Wednesday, December 12, 2018

On February 23, YINR hosted its Eighth Annual Cholent Throwdown. Cholent, a stew prepared before the onset of Shabbat, usually cooks overnight to provide a warmed dish for Shabbat lunch. Its slow cooking method allows the flavors of the various ingredients to permeate the dish. Ashkenazi cholent is based on meat, potatoes, kishke, beans and barley, which were dietary staples in Eastern Europe. However, there are many variations to this dish. Sephardi cholents often contain rice and eggs, reflecting those regions’ staples. Yet, all cholent chefs have their own concoction of spices, flavors and secret ingredients.

 

This year, 10 YINR members participated in the competition. On Thursday night preceding the throwdown, the chefs simultaneously prepared their cholents in the shul kitchen, interrupted by occasional l’chaims and sneaking peeks of the competitors’ secret ingredients and techniques. Contestants are allowed back into the shul kitchen on Friday before Shabbat to check on their cholent.

 

This year’s cholent battle was actually two competitions: the judges’ pick and the popular vote of the oneg attendees. One of the event organizers, Dan Lurie, explained, “Our excellent judges blindly tasted each cholent. Judges were free to use whatever standards and criteria that they deemed most important. Each judge then gave a score of 1 (lowest) to 10 (highest).” Once the judges concluded their grading of each cholent, the judges leave the kitchen and scores are tabulated to determine the 2018 YINR Top Cholent Chef.

 

Separately, for the popular-vote component, YINR attendees were given a ticket to place in an envelope for the cholent they liked best. Voters’ criteria included taste, appearance and nepotism.

 

Mark Semer, a past YINR president, was the judges’ choice and was awarded this year’s Top Cholent Chef title. However, Shai Barnea tied with an “Anonymous” submission for the popular vote.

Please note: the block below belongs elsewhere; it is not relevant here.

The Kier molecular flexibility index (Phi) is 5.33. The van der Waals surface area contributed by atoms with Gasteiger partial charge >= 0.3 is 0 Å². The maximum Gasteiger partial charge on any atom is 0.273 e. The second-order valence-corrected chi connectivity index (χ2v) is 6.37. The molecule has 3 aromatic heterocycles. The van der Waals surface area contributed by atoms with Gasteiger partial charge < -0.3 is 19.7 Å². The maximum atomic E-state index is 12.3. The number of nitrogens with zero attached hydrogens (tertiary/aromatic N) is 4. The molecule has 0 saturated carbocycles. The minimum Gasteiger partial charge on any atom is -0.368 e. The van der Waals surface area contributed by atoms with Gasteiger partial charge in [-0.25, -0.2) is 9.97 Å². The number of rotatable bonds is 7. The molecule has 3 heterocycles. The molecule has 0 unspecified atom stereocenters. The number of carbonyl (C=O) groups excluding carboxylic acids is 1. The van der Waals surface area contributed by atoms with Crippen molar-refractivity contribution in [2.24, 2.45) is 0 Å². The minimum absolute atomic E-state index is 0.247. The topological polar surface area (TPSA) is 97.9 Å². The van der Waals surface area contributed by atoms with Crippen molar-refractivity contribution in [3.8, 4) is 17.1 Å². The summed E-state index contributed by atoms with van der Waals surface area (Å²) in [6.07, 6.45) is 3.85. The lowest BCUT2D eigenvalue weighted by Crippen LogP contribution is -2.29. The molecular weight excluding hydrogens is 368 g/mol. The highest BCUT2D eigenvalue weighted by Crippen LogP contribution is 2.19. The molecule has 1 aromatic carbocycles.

But a scandal ensued: In anticipation of the need to serve a crowd of hungry cholent-seekers, Lurie purchased cholent from New Roc Glatt. “The New Roc cholent was not entered into the official judging; it was put out for the popular vote as an ‘anonymous’ entry,” confessed Lurie. “Given the size of the crowd that has attended in the past, I was concerned that we would not have a sufficient amount of cholent from only 10 participants,” he explained. One discerning attendee even described the anonymous cholent as “very similar to the cholent we have at Kiddush.”

 

“The YINR’s cholent competition is one of our community’s beloved events,” explained winner Mark Semer. “Those of us who compete thoroughly enjoy cooking and trash-talking together on Thursday night. The Friday night oneg is a warm, fun, well-attended gathering for members of all ages.” Semer continued, “I’ve enjoyed competing just about every year since we started this special event and my many second- and third-place finishes have become a long-running joke. It was exciting to put that to rest and join the ranks of our YINR cholent champions, including my good friends and outstanding chefs Uri Weinstein, Rachel Berger and Adam Chill.”

 

Shai Barnea explained, “This was my third year in the competition. I am happy that people liked my cholent and that everyone had a good time at the cholent throwdown.”

By Judy Berger

 

 

 

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